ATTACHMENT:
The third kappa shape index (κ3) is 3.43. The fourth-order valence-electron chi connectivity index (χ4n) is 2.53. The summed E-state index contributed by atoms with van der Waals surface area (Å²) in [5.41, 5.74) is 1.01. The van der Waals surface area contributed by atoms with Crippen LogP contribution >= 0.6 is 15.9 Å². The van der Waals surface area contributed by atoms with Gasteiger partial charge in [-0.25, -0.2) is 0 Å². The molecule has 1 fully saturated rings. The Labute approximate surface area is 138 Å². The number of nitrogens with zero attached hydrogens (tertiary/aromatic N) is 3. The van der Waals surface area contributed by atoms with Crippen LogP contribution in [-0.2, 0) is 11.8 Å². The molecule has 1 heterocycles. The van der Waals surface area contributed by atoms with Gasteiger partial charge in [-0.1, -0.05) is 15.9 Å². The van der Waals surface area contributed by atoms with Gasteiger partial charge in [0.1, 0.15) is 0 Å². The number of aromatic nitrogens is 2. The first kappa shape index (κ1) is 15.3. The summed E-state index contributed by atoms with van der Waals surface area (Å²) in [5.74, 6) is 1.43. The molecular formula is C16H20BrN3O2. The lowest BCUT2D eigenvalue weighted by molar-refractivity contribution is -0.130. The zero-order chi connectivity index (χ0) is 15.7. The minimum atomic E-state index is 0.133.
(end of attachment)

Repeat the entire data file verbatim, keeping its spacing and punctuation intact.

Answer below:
The third kappa shape index (κ3) is 3.43. The fourth-order valence-electron chi connectivity index (χ4n) is 2.53. The summed E-state index contributed by atoms with van der Waals surface area (Å²) in [5.41, 5.74) is 1.01. The van der Waals surface area contributed by atoms with Crippen LogP contribution >= 0.6 is 15.9 Å². The van der Waals surface area contributed by atoms with Gasteiger partial charge in [-0.25, -0.2) is 0 Å². The molecule has 1 fully saturated rings. The Labute approximate surface area is 138 Å². The number of nitrogens with zero attached hydrogens (tertiary/aromatic N) is 3. The van der Waals surface area contributed by atoms with Crippen LogP contribution in [-0.2, 0) is 11.8 Å². The molecule has 1 heterocycles. The van der Waals surface area contributed by atoms with Gasteiger partial charge in [-0.1, -0.05) is 15.9 Å². The van der Waals surface area contributed by atoms with Gasteiger partial charge in [0.1, 0.15) is 0 Å². The number of aromatic nitrogens is 2. The first kappa shape index (κ1) is 15.3. The summed E-state index contributed by atoms with van der Waals surface area (Å²) in [5.74, 6) is 1.43. The molecular formula is C16H20BrN3O2. The lowest BCUT2D eigenvalue weighted by molar-refractivity contribution is -0.130. The zero-order chi connectivity index (χ0) is 15.7. The minimum atomic E-state index is 0.133.